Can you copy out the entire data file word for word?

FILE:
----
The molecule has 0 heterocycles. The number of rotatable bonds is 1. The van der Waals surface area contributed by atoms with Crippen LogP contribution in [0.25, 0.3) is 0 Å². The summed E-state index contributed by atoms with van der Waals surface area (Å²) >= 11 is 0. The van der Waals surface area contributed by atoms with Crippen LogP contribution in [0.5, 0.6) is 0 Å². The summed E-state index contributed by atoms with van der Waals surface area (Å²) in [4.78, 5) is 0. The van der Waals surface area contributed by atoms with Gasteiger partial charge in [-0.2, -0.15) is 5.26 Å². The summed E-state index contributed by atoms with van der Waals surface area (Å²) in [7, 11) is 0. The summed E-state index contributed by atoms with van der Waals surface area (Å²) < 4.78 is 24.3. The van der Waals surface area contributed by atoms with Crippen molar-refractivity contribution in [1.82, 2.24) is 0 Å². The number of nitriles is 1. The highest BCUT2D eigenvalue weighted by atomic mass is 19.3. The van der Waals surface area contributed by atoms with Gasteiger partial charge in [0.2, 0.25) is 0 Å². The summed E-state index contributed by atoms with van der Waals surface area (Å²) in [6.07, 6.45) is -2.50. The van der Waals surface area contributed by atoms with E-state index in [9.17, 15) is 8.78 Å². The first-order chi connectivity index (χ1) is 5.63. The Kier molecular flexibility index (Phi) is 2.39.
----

The molecule has 0 heterocycles. The number of rotatable bonds is 1. The van der Waals surface area contributed by atoms with Crippen LogP contribution in [0.25, 0.3) is 0 Å². The summed E-state index contributed by atoms with van der Waals surface area (Å²) >= 11 is 0. The van der Waals surface area contributed by atoms with Crippen LogP contribution in [0.5, 0.6) is 0 Å². The summed E-state index contributed by atoms with van der Waals surface area (Å²) in [4.78, 5) is 0. The van der Waals surface area contributed by atoms with Gasteiger partial charge in [-0.2, -0.15) is 5.26 Å². The summed E-state index contributed by atoms with van der Waals surface area (Å²) in [7, 11) is 0. The summed E-state index contributed by atoms with van der Waals surface area (Å²) < 4.78 is 24.3. The van der Waals surface area contributed by atoms with Crippen molar-refractivity contribution in [1.82, 2.24) is 0 Å². The number of nitriles is 1. The highest BCUT2D eigenvalue weighted by atomic mass is 19.3. The van der Waals surface area contributed by atoms with Gasteiger partial charge in [0.2, 0.25) is 0 Å². The summed E-state index contributed by atoms with van der Waals surface area (Å²) in [6.07, 6.45) is -2.50. The van der Waals surface area contributed by atoms with E-state index in [9.17, 15) is 8.78 Å². The first-order chi connectivity index (χ1) is 5.63. The Kier molecular flexibility index (Phi) is 2.39.